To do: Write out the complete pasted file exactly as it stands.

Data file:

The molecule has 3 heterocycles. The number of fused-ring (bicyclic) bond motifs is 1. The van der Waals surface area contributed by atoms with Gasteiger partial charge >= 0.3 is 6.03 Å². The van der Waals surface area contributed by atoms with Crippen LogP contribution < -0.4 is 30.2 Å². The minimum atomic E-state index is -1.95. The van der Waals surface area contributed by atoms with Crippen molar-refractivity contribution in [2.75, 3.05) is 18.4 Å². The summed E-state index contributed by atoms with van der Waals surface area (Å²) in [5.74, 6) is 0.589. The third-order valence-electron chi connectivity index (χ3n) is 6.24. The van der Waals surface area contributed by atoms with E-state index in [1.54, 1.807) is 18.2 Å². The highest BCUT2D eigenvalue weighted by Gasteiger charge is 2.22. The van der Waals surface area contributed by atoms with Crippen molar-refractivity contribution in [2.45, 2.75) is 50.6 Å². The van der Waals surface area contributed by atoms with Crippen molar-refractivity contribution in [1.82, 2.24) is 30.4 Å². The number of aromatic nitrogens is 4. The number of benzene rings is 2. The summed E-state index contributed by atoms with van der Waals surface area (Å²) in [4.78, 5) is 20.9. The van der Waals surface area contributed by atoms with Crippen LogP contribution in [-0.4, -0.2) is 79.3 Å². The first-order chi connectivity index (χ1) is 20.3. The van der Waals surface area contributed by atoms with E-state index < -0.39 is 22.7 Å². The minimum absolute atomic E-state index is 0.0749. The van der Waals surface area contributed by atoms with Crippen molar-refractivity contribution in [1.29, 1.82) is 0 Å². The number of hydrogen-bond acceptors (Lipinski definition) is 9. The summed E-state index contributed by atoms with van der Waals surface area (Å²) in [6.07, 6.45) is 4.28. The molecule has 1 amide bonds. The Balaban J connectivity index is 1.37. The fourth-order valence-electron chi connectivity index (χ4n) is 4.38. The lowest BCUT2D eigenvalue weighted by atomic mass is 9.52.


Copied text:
The molecule has 3 heterocycles. The number of fused-ring (bicyclic) bond motifs is 1. The van der Waals surface area contributed by atoms with Gasteiger partial charge >= 0.3 is 6.03 Å². The van der Waals surface area contributed by atoms with Crippen LogP contribution < -0.4 is 30.2 Å². The minimum atomic E-state index is -1.95. The van der Waals surface area contributed by atoms with Crippen molar-refractivity contribution in [2.75, 3.05) is 18.4 Å². The summed E-state index contributed by atoms with van der Waals surface area (Å²) in [5.74, 6) is 0.589. The third-order valence-electron chi connectivity index (χ3n) is 6.24. The van der Waals surface area contributed by atoms with E-state index in [1.54, 1.807) is 18.2 Å². The highest BCUT2D eigenvalue weighted by Gasteiger charge is 2.22. The van der Waals surface area contributed by atoms with Crippen molar-refractivity contribution in [2.45, 2.75) is 50.6 Å². The van der Waals surface area contributed by atoms with Crippen molar-refractivity contribution in [1.82, 2.24) is 30.4 Å². The number of aromatic nitrogens is 4. The number of benzene rings is 2. The summed E-state index contributed by atoms with van der Waals surface area (Å²) in [4.78, 5) is 20.9. The van der Waals surface area contributed by atoms with Crippen LogP contribution in [-0.4, -0.2) is 79.3 Å². The first-order chi connectivity index (χ1) is 20.3. The van der Waals surface area contributed by atoms with E-state index < -0.39 is 22.7 Å². The minimum absolute atomic E-state index is 0.0749. The van der Waals surface area contributed by atoms with Crippen molar-refractivity contribution in [1.29, 1.82) is 0 Å². The number of hydrogen-bond acceptors (Lipinski definition) is 9. The summed E-state index contributed by atoms with van der Waals surface area (Å²) in [6.07, 6.45) is 4.28. The molecule has 1 amide bonds. The Balaban J connectivity index is 1.37. The fourth-order valence-electron chi connectivity index (χ4n) is 4.38. The lowest BCUT2D eigenvalue weighted by atomic mass is 9.52.